One of the goals of the treatment has been to raise the level of HDL -- good cholesterol.
You see, good cholesterol is kind of like Liquid Plumr. It comes along and cleans out the bad cholesterol that clogs up the pipes. This makes you healthier and at lower risk of heart disease.
Except it doesn't.
After decades of yelling at people to raise their levels of "good cholesterol" researchers have changed their minds. Now they claim "good cholesterol" -- as we used to say in Brooklyn -- don't do shit.
According to The New York Times...
...a new study that makes use of powerful databases of genetic information has found that raising HDL levels may not make any difference to heart disease risk. People who inherit genes that give them naturally higher HDL levels throughout life have no less heart disease than those who inherit genes that give them slightly lower levels.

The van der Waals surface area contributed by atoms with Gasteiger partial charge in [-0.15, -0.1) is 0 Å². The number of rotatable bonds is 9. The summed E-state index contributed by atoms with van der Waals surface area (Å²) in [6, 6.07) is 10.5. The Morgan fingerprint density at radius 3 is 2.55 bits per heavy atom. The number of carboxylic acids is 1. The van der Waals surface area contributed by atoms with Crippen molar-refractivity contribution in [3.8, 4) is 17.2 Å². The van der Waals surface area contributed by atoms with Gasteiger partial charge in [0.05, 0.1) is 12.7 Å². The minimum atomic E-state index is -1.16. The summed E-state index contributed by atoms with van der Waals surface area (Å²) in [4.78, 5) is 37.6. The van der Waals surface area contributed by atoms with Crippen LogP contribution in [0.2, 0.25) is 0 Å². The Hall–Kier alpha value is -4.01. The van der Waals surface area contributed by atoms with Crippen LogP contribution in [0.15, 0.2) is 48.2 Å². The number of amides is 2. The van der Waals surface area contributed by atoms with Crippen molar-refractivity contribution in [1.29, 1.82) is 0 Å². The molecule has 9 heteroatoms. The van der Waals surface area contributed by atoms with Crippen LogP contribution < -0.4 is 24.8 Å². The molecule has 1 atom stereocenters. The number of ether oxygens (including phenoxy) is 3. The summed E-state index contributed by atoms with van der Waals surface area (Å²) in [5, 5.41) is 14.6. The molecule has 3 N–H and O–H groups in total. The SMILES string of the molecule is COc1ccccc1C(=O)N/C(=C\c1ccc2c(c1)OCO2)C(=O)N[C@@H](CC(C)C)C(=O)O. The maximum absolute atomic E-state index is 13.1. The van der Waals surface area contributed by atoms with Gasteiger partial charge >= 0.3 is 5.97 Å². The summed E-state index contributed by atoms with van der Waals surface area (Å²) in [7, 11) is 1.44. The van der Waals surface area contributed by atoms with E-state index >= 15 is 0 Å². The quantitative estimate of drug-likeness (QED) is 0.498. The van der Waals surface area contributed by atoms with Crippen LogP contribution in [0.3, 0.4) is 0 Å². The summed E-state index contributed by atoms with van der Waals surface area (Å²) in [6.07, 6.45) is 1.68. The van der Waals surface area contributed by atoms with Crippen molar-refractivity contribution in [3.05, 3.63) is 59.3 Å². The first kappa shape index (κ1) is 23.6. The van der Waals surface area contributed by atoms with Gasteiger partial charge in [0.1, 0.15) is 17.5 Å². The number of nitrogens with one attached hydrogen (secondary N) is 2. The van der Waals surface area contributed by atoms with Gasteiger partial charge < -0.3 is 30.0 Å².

So here's something to think about. Some marketing researchers and digi-gurus have been trying to convince us that their esoteric measurements of consumer online behavior correlate with ad effectiveness.Dr. Michael Lauer, director of the division of cardiovascular sciences at the National Heart, Lung and Blood Institute, agreed. “The current study tells us that when it comes to HDL we should seriously consider going back to the drawing board..."
They are trying to sell us on the idea that the power of display advertising is not in its ability to generate clicks, but on crackpot measurements like "dwelling" and "lingering" and "mouse hovering." It's all very fascinating to people who were blown away by freshman psychology.
If it's taken real scientists with real test tubes and real peer review decades to figure out that HDL don't do shit, do you really think these marketing meatballs with their "mouse hovering" know anything about the effectiveness of display ads?
Please, don't make me laugh.